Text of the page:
Thursday, December 08, 2005

One Step Forward

The House of Lords (the highest court in the UK) today ruled that information obtained under torture cannot be used as evidence against terrorism suspects in UK courts, including secret terror tribunals. The ruling overturned a controversial Court of Appeal judgment that had been handed down in August of last year.

The Court of Appeal had decided that evidence obtained under torture by non-UK agents and with no UK involvement was admissible in a UK court of law, and that the government of the UK was under no obligation to investigate the origin of such evidence.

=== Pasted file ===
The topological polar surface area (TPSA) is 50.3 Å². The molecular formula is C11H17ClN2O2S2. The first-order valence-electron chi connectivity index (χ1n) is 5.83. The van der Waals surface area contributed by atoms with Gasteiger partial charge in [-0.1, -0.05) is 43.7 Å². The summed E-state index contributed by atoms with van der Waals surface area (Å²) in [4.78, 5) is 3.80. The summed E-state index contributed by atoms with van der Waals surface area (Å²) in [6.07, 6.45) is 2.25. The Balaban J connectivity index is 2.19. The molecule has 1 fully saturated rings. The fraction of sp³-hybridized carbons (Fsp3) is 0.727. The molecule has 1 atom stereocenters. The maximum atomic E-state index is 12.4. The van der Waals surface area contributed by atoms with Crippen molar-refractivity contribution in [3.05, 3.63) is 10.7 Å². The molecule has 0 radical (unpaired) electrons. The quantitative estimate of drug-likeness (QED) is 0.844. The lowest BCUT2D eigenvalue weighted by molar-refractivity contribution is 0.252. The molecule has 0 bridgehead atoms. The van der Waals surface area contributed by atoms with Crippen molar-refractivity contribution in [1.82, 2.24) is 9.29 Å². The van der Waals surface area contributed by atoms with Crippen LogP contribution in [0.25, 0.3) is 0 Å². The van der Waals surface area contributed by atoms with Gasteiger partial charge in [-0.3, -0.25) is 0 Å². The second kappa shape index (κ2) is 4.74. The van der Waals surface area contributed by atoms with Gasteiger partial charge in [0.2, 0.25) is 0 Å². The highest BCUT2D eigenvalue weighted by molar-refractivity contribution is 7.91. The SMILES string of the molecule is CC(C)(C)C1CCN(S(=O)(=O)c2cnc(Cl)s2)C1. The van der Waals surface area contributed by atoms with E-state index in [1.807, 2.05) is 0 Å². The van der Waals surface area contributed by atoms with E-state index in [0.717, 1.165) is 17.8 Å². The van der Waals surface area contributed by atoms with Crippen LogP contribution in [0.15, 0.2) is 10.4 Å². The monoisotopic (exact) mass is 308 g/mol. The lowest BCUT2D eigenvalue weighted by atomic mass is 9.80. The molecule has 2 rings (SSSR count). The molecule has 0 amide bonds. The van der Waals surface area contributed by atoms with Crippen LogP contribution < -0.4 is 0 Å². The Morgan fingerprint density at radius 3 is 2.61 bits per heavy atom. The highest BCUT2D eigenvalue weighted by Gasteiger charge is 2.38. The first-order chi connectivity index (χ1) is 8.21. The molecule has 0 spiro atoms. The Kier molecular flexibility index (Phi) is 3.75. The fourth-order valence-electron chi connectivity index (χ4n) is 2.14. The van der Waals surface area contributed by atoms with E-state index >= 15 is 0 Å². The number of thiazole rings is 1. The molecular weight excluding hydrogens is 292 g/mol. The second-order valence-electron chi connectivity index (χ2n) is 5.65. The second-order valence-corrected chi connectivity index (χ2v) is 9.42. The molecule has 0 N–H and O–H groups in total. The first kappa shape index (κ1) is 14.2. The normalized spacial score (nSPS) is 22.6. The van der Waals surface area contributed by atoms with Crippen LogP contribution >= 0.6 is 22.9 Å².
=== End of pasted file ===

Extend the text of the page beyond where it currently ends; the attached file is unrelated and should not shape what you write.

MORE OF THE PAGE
The House of Lords unanimously disagreed with the Court of Appeal.

Lord Bingham of Cornhill said that English law had regarded “torture and its fruits” with abhorrence for more than 500 years.

The principles of the common law, standing alone, in my opinion compel the exclusion of third-party torture evidence as unreliable, unfair, offensive to ordinary standards of humanity and decency and incompatible with the principles which should animate a tribunal seeking to administer justice.

The Law Lords’ ruling is clearly a step in the right direction. When evidence obtained through torture can no longer be used in courts, that evidence will lose its value and a reduction in the incidence of torture should eventually follow.

I wonder what Condi might have to say about all this.

No comments: